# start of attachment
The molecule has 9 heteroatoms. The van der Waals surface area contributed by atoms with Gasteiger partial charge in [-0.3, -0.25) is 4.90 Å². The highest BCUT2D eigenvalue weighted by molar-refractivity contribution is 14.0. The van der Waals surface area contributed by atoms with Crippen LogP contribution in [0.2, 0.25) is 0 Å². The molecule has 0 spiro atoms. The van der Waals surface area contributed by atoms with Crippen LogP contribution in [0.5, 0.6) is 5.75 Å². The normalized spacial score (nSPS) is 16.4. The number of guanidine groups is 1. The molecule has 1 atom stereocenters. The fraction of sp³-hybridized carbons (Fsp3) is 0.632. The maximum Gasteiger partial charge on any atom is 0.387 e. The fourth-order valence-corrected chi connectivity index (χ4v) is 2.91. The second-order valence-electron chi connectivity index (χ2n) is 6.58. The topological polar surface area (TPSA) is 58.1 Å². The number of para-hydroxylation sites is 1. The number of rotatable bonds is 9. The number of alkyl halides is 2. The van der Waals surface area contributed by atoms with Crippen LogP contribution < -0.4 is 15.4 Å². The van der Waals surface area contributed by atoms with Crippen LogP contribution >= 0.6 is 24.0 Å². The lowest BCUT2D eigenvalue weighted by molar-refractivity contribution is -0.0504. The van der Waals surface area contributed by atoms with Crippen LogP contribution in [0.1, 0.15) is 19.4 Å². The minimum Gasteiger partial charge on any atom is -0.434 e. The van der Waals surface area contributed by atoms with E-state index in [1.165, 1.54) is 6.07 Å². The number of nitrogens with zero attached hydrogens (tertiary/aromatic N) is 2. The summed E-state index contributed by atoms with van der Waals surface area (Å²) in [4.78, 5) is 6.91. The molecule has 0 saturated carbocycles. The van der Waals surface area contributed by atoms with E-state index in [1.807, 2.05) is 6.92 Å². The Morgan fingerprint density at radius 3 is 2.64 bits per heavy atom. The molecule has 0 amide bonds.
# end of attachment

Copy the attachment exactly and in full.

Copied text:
The molecule has 9 heteroatoms. The van der Waals surface area contributed by atoms with Gasteiger partial charge in [-0.3, -0.25) is 4.90 Å². The highest BCUT2D eigenvalue weighted by molar-refractivity contribution is 14.0. The van der Waals surface area contributed by atoms with Crippen LogP contribution in [0.2, 0.25) is 0 Å². The molecule has 0 spiro atoms. The van der Waals surface area contributed by atoms with Crippen LogP contribution in [0.5, 0.6) is 5.75 Å². The normalized spacial score (nSPS) is 16.4. The number of guanidine groups is 1. The molecule has 1 atom stereocenters. The fraction of sp³-hybridized carbons (Fsp3) is 0.632. The maximum Gasteiger partial charge on any atom is 0.387 e. The fourth-order valence-corrected chi connectivity index (χ4v) is 2.91. The second-order valence-electron chi connectivity index (χ2n) is 6.58. The topological polar surface area (TPSA) is 58.1 Å². The number of para-hydroxylation sites is 1. The number of rotatable bonds is 9. The number of alkyl halides is 2. The van der Waals surface area contributed by atoms with Crippen LogP contribution < -0.4 is 15.4 Å². The van der Waals surface area contributed by atoms with Crippen LogP contribution >= 0.6 is 24.0 Å². The lowest BCUT2D eigenvalue weighted by molar-refractivity contribution is -0.0504. The van der Waals surface area contributed by atoms with Crippen LogP contribution in [0.1, 0.15) is 19.4 Å². The minimum Gasteiger partial charge on any atom is -0.434 e. The van der Waals surface area contributed by atoms with E-state index in [1.165, 1.54) is 6.07 Å². The number of nitrogens with zero attached hydrogens (tertiary/aromatic N) is 2. The summed E-state index contributed by atoms with van der Waals surface area (Å²) in [4.78, 5) is 6.91. The molecule has 0 saturated carbocycles. The van der Waals surface area contributed by atoms with E-state index in [1.807, 2.05) is 6.92 Å². The Morgan fingerprint density at radius 3 is 2.64 bits per heavy atom. The molecule has 0 amide bonds.